President Bush's State of the Union address to the American people was a damning indictment of the Iraqi regime. It was powerful, passionate and compelling. Even the most hardened critics of the Bush administration's foreign policy could not fail to have been moved by the President's graphic account of the brutalisation of the Iraqi people by Saddam Hussein's dictatorship. The President made it clear that this was not just a confrontation over weapons of mass destruction, but a battle between good and evil, between the free world and totalitarianism. A war against Iraq would be a war of liberation for the Iraqi people.
France, Germany and the 'Old Europe'
There were, as expected, howls of derision from some quarters in Europe, notably France and Germany, the 'Old Europe', as Defense Secretary Donald Rumsfeld put it last week. This should come as no surprise from two nations whose policy on Iraq is morally bankrupt and devoid of real solutions. Both nations have shamelessly appeased the Iraqi regime for too long, with barely a whiff of criticism of the medieval barbarity of Saddam's rule. Numerous German companies helped to build up Iraq's chemical weapons capability, while French concerns have aggressively fought for oil and financial contracts worth billions of dollars.
Notions of good and evil have no real meaning to French and German strategists, who condescendingly mocked President Bush's infamous 'axis of evil' speech in 2002. However, such thinking is increasingly out of place in the 21st century, where the threshold of tolerance for totalitarian regimes is rapidly falling.
The French and the Germans were incensed by Rumsfeld's remarks, not just because they found them insulting, but because they were true. Rumsfeld had uttered the simple truth that Paris and Berlin no longer really matter in international affairs, outside the narrow confines of the United Nations (UN) Security Council. France and Germany are fading powers on the world stage with little real influence. Socialist in outlook, resistant to change, and Luddite in their thinking, the French and German governments are stuck in the past, and one that is far from glorious.
The French continue to cling to Gaullist delusions of grandeur, acting unilaterally (and destructively) in Africa, while hypocritically claiming to uphold the principle of multilateralism at the UN when it suits their own interests. Paris's arrogant posturing at the Security Council and its unequivocal condemnation of the US position on Iraq has generated considerable anger in Washington, where many in the administration feel that the Quai d'Orsay is doing its best to keep Saddam in power. At the same time, there is growing suspicion that France will dramatically shift its position at the last moment, once it becomes clear that the US will proceed with a regime change.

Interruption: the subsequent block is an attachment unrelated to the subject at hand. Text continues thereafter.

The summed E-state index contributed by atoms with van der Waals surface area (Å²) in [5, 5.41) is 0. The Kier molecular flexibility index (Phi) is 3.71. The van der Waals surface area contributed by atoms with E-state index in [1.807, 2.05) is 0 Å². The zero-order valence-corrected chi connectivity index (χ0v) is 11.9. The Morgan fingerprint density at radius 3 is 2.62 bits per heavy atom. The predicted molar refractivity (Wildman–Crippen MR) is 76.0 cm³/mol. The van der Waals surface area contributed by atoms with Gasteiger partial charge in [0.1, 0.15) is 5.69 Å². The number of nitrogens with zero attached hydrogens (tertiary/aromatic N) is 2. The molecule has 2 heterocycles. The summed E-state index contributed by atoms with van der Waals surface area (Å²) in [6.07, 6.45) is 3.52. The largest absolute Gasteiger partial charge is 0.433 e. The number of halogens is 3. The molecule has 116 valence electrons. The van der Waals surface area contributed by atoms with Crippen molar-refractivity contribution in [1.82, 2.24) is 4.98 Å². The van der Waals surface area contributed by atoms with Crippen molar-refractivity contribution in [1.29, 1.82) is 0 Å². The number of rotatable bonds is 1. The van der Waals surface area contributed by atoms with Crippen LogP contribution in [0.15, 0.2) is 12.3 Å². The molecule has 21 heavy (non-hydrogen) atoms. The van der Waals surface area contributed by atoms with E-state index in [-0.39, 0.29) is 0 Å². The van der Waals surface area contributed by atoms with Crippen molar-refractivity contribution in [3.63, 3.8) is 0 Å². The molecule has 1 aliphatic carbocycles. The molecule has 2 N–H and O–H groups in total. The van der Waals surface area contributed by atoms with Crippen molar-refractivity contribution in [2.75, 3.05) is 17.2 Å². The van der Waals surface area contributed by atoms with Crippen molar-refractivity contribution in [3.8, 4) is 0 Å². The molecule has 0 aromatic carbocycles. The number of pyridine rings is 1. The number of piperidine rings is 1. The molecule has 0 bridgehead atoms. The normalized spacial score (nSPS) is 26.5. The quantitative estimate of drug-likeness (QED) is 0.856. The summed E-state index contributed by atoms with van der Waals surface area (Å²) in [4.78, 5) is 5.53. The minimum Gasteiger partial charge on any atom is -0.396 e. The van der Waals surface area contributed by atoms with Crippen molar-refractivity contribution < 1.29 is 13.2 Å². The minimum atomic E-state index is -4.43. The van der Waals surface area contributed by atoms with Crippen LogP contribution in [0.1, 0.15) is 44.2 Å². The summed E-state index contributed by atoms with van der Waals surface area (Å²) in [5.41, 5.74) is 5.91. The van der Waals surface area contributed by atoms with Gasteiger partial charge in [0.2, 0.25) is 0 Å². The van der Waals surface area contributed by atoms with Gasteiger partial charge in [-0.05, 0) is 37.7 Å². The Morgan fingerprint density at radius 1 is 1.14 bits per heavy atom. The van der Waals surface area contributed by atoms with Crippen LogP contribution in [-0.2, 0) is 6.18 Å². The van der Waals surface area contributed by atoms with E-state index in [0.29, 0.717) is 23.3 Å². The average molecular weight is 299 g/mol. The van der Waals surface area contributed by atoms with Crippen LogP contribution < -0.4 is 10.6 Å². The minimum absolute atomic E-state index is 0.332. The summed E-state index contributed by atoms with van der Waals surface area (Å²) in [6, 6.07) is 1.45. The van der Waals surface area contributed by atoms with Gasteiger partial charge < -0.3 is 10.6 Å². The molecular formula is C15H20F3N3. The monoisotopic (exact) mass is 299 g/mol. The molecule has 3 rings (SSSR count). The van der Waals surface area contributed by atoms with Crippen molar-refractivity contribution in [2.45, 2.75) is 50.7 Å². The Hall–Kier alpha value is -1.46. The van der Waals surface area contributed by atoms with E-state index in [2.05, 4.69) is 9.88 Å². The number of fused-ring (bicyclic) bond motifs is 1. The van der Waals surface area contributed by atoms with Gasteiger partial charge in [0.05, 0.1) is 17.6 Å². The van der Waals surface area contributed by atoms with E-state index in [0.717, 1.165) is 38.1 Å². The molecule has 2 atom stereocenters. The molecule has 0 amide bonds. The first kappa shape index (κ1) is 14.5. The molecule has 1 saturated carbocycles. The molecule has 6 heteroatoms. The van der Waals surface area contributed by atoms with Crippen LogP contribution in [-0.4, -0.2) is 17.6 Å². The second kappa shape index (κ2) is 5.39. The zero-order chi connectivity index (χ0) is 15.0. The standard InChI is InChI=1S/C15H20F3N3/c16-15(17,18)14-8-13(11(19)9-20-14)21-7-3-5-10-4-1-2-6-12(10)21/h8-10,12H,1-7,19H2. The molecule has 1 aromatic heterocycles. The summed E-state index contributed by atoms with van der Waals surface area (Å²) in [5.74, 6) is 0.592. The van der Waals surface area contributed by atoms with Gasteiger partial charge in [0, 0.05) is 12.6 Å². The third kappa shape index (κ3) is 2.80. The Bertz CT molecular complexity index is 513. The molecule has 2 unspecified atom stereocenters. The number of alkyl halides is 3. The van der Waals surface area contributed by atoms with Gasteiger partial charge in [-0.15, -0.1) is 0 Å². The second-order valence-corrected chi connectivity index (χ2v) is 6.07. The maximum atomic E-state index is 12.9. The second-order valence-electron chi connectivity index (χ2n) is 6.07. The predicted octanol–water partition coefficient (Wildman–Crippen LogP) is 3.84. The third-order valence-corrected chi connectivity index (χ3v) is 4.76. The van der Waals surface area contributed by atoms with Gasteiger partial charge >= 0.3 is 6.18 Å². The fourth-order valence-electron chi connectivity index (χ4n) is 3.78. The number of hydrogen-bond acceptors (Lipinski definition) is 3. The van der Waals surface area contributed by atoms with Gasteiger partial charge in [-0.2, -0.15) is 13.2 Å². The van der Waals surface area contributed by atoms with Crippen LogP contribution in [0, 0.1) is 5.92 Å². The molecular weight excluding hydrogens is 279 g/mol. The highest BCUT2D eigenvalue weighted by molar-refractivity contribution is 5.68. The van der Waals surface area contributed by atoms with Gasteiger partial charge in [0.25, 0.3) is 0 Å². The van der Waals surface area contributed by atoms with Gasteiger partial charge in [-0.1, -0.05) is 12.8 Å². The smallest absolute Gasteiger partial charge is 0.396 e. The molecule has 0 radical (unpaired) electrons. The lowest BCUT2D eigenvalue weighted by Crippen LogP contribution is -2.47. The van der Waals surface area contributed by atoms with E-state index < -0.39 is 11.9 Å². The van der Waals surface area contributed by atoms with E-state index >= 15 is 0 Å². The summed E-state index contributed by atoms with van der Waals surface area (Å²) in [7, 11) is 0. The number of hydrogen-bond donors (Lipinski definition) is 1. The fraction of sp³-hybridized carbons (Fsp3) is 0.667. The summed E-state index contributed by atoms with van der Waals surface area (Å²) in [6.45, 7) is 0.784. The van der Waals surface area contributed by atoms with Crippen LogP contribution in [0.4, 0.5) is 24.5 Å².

Chancellor Schröder and his Red-Green coalition have largely been written off as a lost cause by Washington. It is unlikely that US-German relations will ever fully recover from the Social Democrats' victorious but poisonous anti-American election campaign. The German government's adoption of a foreign policy based on militant pacifism combined with moral cowardice provides it with a convenient escape from its international obligations. Indeed, there is a danger that a new generation of Germans will be tarnished with the brush of appeasement and accused of failing to identify and confront totalitarianism.
Britain and the 'New Europe'
In contrast to Europe's continental 'powers', Great Britain has emerged unquestionably since 11 September 2001 as the world's second most important political, military and strategic power. This is precisely because Prime Minister Blair has stood 'shoulder to shoulder' with President Bush in the war against terrorism and the fight against rogue states. Blair is no mere poodle of his US counterpart. In many ways he has been the driving force behind the international condemnation of the Iraqi regime. The Anglo-US special relationship remains the cornerstone of US strategic thinking nearly sixty years after the end of the Second World War, and it is in Britain's vital national interest to remain as America's key ally.
The summit meeting between Bush and Blair will seal the fate of the Iraqi regime, and will decide the ultimate timing of an Iraq war. It is a reflection of the tremendous influence Britain wields in Washington that it is Blair, and not Schröder or Chirac, who has been invited to Camp David. In many ways, the British prime minister has held the key to building up an international coalition to confront Saddam Hussein. He brings with him to Washington the support of seven European allies: Italy, Spain, Poland, Hungary, Denmark, Portugal and the Czech Republic. The tide is beginning to turn against 'the Old Europe', and a New Europe, pro-American in outlook, and led by Britain, is starting to emerge.
There is every possibility that the people of Iraq will be liberated by a large, broad-based international coalition. The concept of America having to 'go it alone' in Iraq is a myth, an illusion conjured by the shrinking number of opponents to military action in Europe. Paris and Berlin face a stark choice in the weeks ahead. Either they can oppose military action against Iraq and remain an irrelevance on the world stage, or they can join in what will be one of the biggest alliances ever assembled to remove a dictatorship from power.
-Nile Gardineris visiting fellow in Anglo-American Security Policy at The Heritage Foundation.
Originally published on openDemocracy.net.